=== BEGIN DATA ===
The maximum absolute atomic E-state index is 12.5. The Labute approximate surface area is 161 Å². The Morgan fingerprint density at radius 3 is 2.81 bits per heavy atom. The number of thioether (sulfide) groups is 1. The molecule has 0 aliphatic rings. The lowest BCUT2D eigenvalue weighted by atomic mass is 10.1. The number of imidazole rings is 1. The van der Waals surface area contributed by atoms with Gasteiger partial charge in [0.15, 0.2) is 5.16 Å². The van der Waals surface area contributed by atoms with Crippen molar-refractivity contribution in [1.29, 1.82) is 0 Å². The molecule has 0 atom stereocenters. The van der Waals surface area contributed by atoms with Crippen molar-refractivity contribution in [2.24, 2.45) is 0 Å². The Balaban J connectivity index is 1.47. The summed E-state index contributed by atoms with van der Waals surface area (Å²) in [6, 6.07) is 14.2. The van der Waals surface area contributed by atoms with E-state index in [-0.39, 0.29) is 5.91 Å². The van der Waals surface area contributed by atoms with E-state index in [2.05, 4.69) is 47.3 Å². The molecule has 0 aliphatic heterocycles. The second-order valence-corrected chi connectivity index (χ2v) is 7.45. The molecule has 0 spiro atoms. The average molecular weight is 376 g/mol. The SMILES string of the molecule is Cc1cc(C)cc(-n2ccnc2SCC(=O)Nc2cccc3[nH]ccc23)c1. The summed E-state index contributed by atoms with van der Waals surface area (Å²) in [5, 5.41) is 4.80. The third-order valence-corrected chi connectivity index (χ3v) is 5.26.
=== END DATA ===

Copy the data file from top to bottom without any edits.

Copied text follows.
The maximum absolute atomic E-state index is 12.5. The Labute approximate surface area is 161 Å². The Morgan fingerprint density at radius 3 is 2.81 bits per heavy atom. The number of thioether (sulfide) groups is 1. The molecule has 0 aliphatic rings. The lowest BCUT2D eigenvalue weighted by atomic mass is 10.1. The number of imidazole rings is 1. The van der Waals surface area contributed by atoms with Gasteiger partial charge in [0.15, 0.2) is 5.16 Å². The van der Waals surface area contributed by atoms with Crippen molar-refractivity contribution in [1.29, 1.82) is 0 Å². The molecule has 0 atom stereocenters. The van der Waals surface area contributed by atoms with Crippen molar-refractivity contribution in [2.24, 2.45) is 0 Å². The Balaban J connectivity index is 1.47. The summed E-state index contributed by atoms with van der Waals surface area (Å²) in [6, 6.07) is 14.2. The van der Waals surface area contributed by atoms with E-state index in [-0.39, 0.29) is 5.91 Å². The van der Waals surface area contributed by atoms with E-state index in [2.05, 4.69) is 47.3 Å². The molecule has 0 aliphatic heterocycles. The second-order valence-corrected chi connectivity index (χ2v) is 7.45. The molecule has 0 spiro atoms. The average molecular weight is 376 g/mol. The SMILES string of the molecule is Cc1cc(C)cc(-n2ccnc2SCC(=O)Nc2cccc3[nH]ccc23)c1. The summed E-state index contributed by atoms with van der Waals surface area (Å²) in [5, 5.41) is 4.80. The third-order valence-corrected chi connectivity index (χ3v) is 5.26.